Note that $1 [ N ] 2 N − 2 N − 1$ is the well-known q-Catalan number which is a polynomial in q (see [35]). Thus $[ N ]$ divides $2 N − 2 N − 1$. Moreover, it is easy to see that $[ N ] = 1 − q N 1 − q$ is relatively prime to $( − q ; q ) N − 1$ for odd N. We conclude that (5) holds by taking $N = n$ in (17).
Letting $N = ( n + 3 ) / 2$ in (17), we obtain
$∑ k = 0 n + 1 2 ( q − 1 ; q 2 ) k 2 ( q 2 ; q 2 ) k 2 q 2 k = n + 1 ( n + 1 ) / 2 2 2 [ n ] + q n + 1 ( − q ; q ) ( n + 1 ) / 2 4 .$
It is clear that
$[ ( n + 1 ) / 2 ] [ n ] n ( n − 1 ) / 2 = n − 1 ( n − 1 ) / 2$
is a polynomial in q. Since the polynomials $[ ( n + 1 ) / 2 ]$ and $[ n ]$ are relatively prime, we deduce that $n ( n − 1 ) / 2$ is divisible by $[ n ]$, and so is $n + 1 ( n + 1 ) / 2 = ( 1 + q ( n + 1 ) / 2 ) n ( n − 1 ) / 2$. The proof of (6) then follows from the fact that $[ n ]$ is relatively prime to $( − q ; q ) ( n + 1 ) / 2$.

## 5. Proof of Theorem 4

By induction on n, we can prove that for $n ⩾ 1$
$∑ k = 0 n − 1 ( q − 1 , q − 2 ; q 3 ) k ( q 3 ; q 3 ) k 2 q 3 k = ( 2 + q 3 n − q − q 2 − q 3 n − 3 ) ( q , q 2 ; q 3 ) n − 1 ( 1 − q ) ( 1 − q 2 ) ( q 3 ; q 3 ) n − 1 2 .$
We now assume that $n ⩾ 4$ and $gcd ( n , 3 ) = 1$. If $n ≡ 1 ( mod 3 )$, then $( q ; q 3 ) n − 1$ contains the factor $1 − q n$ and $( q 2 ; q 3 ) n − 1$ contains the factor $1 − q 2 n$, and therefore $( q , q 2 ; q 3 ) n − 1$ is divisible by $Φ n ( q ) 2$. If $n ≡ 2 ( mod 3 )$, then $( q ; q 3 ) n − 1$ contains $1 − q 2 n$ and $( q 2 ; q 3 ) n − 1$ contains $1 − q n$, and $( q , q 2 ; q 3 ) n − 1$ is also divisible by $Φ n ( q ) 2$. Clearly, the denominator of the right-hand side of (18) is relatively prime to $Φ n ( q )$. This completes the proof.

## 6. More Congruences Modulo $Φ n ( q ) 2$

The first author [28] (Theorem 1.4) proved that for $n > 1$,
$∑ k = 0 n − 1 ( q , q , q 4 ; q 6 ) k ( q 6 ; q 6 ) k 3 q 6 k ≡ 0 ( mod Φ n ( q ) 2 ) if n ≡ 5 ( mod 6 ) ,$
and
$1 − 1 ∑ k = 0 n − 1 ( q − 1 , q − 1 , q − 4 ; q 6 ) k ( q 6 ; q 6 ) k 3 q 6 k ≡ 0 ( mod Φ n ( q ) 2 ) if n ≡ 1 ( mod 6 ) .$
Here we give generalizations of the q-congruences (19) and (20) as follows.
Theorem 9.
Let $d ⩾ 3$ and let r be a nonzero integer with $| r | < d$ and $2 r ≠ ± d$. Let $n > 1$ be an integer with $n ⩾ d − r$. Then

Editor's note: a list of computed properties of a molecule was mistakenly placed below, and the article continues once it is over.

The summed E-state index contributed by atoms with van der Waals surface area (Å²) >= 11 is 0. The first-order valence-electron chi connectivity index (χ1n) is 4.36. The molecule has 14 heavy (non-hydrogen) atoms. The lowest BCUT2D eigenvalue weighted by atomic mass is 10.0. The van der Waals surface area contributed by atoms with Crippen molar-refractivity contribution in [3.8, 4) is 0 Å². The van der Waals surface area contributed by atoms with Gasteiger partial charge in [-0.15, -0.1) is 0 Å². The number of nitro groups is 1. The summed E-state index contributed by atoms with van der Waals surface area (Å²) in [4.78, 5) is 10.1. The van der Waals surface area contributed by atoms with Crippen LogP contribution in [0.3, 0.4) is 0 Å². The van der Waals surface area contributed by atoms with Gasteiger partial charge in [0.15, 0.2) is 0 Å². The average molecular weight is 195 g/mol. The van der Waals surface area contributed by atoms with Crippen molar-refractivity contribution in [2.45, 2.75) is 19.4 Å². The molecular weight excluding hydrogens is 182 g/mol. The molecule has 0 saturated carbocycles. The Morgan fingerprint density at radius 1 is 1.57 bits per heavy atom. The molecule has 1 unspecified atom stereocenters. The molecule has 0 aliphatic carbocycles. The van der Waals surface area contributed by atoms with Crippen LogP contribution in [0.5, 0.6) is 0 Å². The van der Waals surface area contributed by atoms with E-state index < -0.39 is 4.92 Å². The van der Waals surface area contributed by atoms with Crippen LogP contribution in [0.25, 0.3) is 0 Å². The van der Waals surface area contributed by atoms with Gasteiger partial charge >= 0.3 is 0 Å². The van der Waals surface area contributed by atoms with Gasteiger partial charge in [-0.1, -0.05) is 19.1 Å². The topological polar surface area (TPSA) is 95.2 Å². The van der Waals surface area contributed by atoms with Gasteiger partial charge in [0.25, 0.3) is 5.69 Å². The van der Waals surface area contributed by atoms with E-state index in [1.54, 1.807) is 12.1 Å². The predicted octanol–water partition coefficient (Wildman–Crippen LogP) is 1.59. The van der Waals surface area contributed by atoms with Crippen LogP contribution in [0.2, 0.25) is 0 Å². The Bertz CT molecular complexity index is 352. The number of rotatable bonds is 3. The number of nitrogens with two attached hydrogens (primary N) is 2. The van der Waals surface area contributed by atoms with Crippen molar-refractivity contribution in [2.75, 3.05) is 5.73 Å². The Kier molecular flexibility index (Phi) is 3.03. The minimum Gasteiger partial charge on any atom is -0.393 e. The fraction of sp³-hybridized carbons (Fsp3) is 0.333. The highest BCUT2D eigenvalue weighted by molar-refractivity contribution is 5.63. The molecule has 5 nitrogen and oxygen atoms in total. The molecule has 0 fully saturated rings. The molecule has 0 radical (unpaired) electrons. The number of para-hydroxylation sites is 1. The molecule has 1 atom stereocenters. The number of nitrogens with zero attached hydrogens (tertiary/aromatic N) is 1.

$∑ k = 0 n − 1 ( q r , q r , q d − 2 r ; q d ) k ( q d ; q d ) k 3 q d k ≡ 0 ( mod Φ n ( q ) 2 ) for n ≡ − r ( mod d ) .$
Proof.
The proof is similar to that of Theorem 1 (or [28] (Theorem 1.4)). Here we merely give the parametric generalization of (21):
$∑ k = 0 n − 1 ( a d − 1 q r , a 1 − d q r , q d − 2 r ; q d ) k ( a d − 2 q d , a 2 − d q d , q d ; q d ) k q d k ≡ 0 ( mod ( 1 − a q n ) ( a − q n ) ) . □$
Note that when $d = 4$ and $r = 1$ the q-congruence (21) was originally conjectured in [22] (Conjecture 5.5).
Theorem 10.
Let $d ⩾ 3$ and let $0 < r < d$ with $2 r ≠ d$. Let $n ⩾ d + r$ be an integer. Then
$∑ k = 0 n − 1 ( q − r , q − r , q 2 r − d ; q d ) k ( q d ; q d ) k 3 q d k ≡ 0 ( mod Φ n ( q ) 2 ) for n ≡ r ( mod d ) .$
Proof.
This time the parametric generalization of (22) is as follows:
$∑ k = 0 n − 1 ( a d − 1 q − r , a 1 − d q − r , q 2 r − d ; q d ) k ( a d − 2 q d , a 2 − d q d , q d ; q d ) k q d k ≡ 0 ( mod ( 1 − a q n ) ( a − q n ) ) . □$

## 7. Concluding Remarks and Open Problems

The creative microscoping method used to prove Theorems 1 and 2 can be used to prove many other q-congruences (see [21,22,24,26,28]). We also learned that this method has already caught the interests of Gorodetsky [23], Guillera [12] and Straub [18]. However, to the best of our knowledge, the (creative) method of adding extra parameters can only be used to prove q-congruences modulo $Φ n ( q ) 3$ or $Φ n ( q ) 2$ but not those modulo $Φ n ( q ) 4$ or higher powers of $Φ n ( q )$. The following conjectural refinements of Theorems 1 and 2 seem to be rather challenging to prove.
Conjecture 1.
Let $d ⩾ 5$ be an odd integer. Then
$∑ k = 0 n − 1 [ 2 d k + 1 ] ( q ; q d ) k d ( q d ; q d ) k d q d ( d − 3 ) k 2 ≡ 0 ( mod Φ n ( q ) 3 ) , if n ≡ − 1 ( mod d ) , 0 ( mod Φ n ( q ) 4 ) , if n ≡ − 1 2 ( mod d ) .$
Conjecture 2.
Let $d ⩾ 5$ be an odd integer and let $n > 1$. Then
$∑ k = 0 n − 1 [ 2 d k − 1 ] ( q − 1 ; q d ) k d ( q d ; q d ) k d q d ( d − 1 ) k 2 ≡ 0 ( mod Φ n ( q ) 3 ) , if n ≡ 1 ( mod d ) , 0 ( mod Φ n ( q ) 4 ) , if n ≡ 1 2 ( mod d ) .$
The first author ([28] (Theorem 1.1)) proved that for $d ⩾ 3$ and $n ≡ − 1 ( mod d )$
$∑ k = 0 n − 1 ( q ; q d ) k d ( q d ; q d ) k d q d k ≡ 0 ( mod Φ n ( q ) 2 ) ;$
and that for $n , d ⩾ 2$ and $n ≡ 1 ( mod d )$
$∑ k = 0 n − 1 ( q − 1 ; q d ) k d ( q d ; q d ) k d q d k ≡ 0 ( mod Φ n ( q ) 2 ) .$